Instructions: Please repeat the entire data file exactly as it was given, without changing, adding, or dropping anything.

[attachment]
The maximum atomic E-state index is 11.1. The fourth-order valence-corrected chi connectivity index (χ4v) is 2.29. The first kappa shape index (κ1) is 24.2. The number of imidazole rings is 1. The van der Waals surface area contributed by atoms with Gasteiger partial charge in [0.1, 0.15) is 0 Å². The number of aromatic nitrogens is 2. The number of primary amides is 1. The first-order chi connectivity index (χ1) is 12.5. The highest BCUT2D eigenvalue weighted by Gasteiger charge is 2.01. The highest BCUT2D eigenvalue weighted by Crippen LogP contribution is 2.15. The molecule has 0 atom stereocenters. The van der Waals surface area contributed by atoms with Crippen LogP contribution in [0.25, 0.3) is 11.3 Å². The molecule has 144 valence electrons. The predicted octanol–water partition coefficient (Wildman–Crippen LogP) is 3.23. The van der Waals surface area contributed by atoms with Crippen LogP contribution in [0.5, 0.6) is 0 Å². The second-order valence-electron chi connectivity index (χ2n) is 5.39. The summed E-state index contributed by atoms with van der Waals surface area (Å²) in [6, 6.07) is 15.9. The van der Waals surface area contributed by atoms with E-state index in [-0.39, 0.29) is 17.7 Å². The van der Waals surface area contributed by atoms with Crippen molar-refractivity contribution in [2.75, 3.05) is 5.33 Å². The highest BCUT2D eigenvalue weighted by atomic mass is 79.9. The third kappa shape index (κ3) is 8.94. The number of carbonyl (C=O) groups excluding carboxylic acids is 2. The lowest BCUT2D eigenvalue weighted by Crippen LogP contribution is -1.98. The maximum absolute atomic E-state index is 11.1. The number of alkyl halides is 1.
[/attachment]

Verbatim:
The maximum atomic E-state index is 11.1. The fourth-order valence-corrected chi connectivity index (χ4v) is 2.29. The first kappa shape index (κ1) is 24.2. The number of imidazole rings is 1. The van der Waals surface area contributed by atoms with Gasteiger partial charge in [0.1, 0.15) is 0 Å². The number of aromatic nitrogens is 2. The number of primary amides is 1. The first-order chi connectivity index (χ1) is 12.5. The highest BCUT2D eigenvalue weighted by Gasteiger charge is 2.01. The highest BCUT2D eigenvalue weighted by Crippen LogP contribution is 2.15. The molecule has 0 atom stereocenters. The van der Waals surface area contributed by atoms with Crippen LogP contribution in [0.25, 0.3) is 11.3 Å². The molecule has 144 valence electrons. The predicted octanol–water partition coefficient (Wildman–Crippen LogP) is 3.23. The van der Waals surface area contributed by atoms with Crippen LogP contribution in [0.5, 0.6) is 0 Å². The second-order valence-electron chi connectivity index (χ2n) is 5.39. The summed E-state index contributed by atoms with van der Waals surface area (Å²) in [6, 6.07) is 15.9. The van der Waals surface area contributed by atoms with E-state index in [-0.39, 0.29) is 17.7 Å². The van der Waals surface area contributed by atoms with Crippen molar-refractivity contribution in [2.75, 3.05) is 5.33 Å². The highest BCUT2D eigenvalue weighted by atomic mass is 79.9. The third kappa shape index (κ3) is 8.94. The number of carbonyl (C=O) groups excluding carboxylic acids is 2. The lowest BCUT2D eigenvalue weighted by Crippen LogP contribution is -1.98. The maximum absolute atomic E-state index is 11.1. The number of alkyl halides is 1.